Two top officials in the Environmental Protection Agency who’ve never visited an American farm were in Iowa today, at Senator Chuck Grassley’s invitation. They toured Grant Kimberly’s farm near Maxwell.
Kimberly said he sensed the D.C. folks were apprehensive when they arrived, but after they climbed aboard a high-tech combine and got their first-ever look at Midwestern corn and soybean fields, Kimberly thinks they were hooked.
"I could see that they were certainly engaged and listening and very excited to be here once the conversation got started," he said.
The dialogue between the farmers and the E.P.A. officials was "warm" according to Kimberly and covered everything from raw commodities to renewable fuels.
"They kept asking lots of questions and they really didn’t want to leave," he said.
The E.P.A.’s Gina McCarthy heard presentations on everything from manure management to the latest global positioning system technology.
"We’ve heard information that will be valuable for us and we want to make sure that we understand everything that we can about the decisions that we’ll make and the impacts they’ll have," McCarthy told reporters.
Land use rules under consideration at the E.P.A. are staunchly opposed by the state’s ethanol industry and McCarthy’s agency is also considering new fuel standards which would boost the amount of ethanol blended into gasoline from 10 percent to 15 percent.
"We’re still in the process of learning," McCarthy said. "Our comment period are open on the renewable fuels standard and we’re going to have some follow up."
Senator Grassley says he wants to make sure the E.P.A. uses sound science and considers the economics of its decisions. Margo Oge, the top E-P-A administrator dealing with air quality issues, admits the agency’s decision on ethanol is controversial.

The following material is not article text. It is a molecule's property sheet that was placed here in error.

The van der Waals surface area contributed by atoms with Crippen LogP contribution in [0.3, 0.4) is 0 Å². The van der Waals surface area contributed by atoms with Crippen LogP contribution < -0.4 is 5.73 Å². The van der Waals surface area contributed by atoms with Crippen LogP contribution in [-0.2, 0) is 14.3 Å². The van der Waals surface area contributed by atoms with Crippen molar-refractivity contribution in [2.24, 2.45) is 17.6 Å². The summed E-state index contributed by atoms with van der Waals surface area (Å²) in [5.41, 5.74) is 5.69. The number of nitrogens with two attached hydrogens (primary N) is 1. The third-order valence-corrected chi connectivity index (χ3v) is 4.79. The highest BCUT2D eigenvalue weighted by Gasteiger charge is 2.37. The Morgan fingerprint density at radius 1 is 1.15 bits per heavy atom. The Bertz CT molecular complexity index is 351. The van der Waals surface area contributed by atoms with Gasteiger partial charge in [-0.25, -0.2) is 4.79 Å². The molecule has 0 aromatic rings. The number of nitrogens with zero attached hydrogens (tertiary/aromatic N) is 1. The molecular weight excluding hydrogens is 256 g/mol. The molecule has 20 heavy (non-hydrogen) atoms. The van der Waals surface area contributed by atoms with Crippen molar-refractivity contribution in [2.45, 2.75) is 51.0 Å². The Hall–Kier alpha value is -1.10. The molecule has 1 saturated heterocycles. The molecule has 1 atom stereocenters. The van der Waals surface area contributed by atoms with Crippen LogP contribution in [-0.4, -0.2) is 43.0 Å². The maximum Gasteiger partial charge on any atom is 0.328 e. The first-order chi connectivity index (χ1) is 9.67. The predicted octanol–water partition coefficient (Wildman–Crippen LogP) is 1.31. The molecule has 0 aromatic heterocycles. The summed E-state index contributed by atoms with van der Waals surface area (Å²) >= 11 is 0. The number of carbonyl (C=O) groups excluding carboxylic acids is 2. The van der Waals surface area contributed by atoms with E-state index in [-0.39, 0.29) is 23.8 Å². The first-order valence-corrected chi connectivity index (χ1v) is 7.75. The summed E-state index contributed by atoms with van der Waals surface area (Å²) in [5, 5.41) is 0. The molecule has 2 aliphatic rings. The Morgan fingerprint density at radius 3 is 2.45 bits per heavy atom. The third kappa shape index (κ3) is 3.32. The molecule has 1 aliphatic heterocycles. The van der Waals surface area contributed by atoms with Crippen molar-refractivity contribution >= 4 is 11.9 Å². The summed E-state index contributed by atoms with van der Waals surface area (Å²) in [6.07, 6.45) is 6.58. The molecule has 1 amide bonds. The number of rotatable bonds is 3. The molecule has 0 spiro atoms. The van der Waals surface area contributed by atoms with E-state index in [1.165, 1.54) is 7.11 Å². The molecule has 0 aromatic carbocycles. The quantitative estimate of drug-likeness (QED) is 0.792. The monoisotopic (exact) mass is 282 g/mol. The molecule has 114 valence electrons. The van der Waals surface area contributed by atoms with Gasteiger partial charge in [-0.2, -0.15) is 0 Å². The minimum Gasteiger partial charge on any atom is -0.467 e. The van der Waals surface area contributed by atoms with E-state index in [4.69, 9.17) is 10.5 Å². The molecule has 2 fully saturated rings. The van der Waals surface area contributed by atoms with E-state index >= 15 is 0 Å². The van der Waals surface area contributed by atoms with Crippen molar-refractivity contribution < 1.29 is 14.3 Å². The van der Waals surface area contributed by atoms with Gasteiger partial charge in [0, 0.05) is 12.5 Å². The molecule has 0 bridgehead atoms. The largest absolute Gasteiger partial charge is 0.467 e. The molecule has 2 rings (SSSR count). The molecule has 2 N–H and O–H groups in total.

"We know a lot about what’s going on in the United States, but the controversy has been, you know, how the fact that we’re going to export less corn in 2022 will impact other countries that will grow this corn and by doing that, will you increase greenhouse gas emissions?" Oge told reporters in Iowa. "And the data is not there."
Kimberly, the man who hosted Oge and McCarthy on his farm, believes today’s visit "opened a door" for farmers to make their case to the E.P.A.
"We built some mutual respect and some positive relationships off of these visits and they actually asked us to come out to D.C. and visit with them further to talk about some of these issues we have with agriculture and the biofuels industry," Kimberly said during a telephone interview with Radio Iowa. "So the door is now open for us and that is a great success for us."
Kimberly said the visit to his homestead was designed to give the E.P.A. a look at a "modern farm" – from the ground up. Kimberly said he explained how things work: "Soybeans sink nitrogen in the soil; they don’t use nitrogen. How the physiology of the plants work, how we use technology, global positioning to improve fertility (and) to manage our costs."
Kimberly is a fifth generation farmer. His family manages a 4000 acre operation and he lives on the farm his grandfather bought in 1950. The two E.P.A. officials also visited an Iowa State University research farm this morning and they toured a biorefinery in Newton this afternoon.
(Additional reporting by Jim Turbes of KWBG Radio in Boone, Iowa.)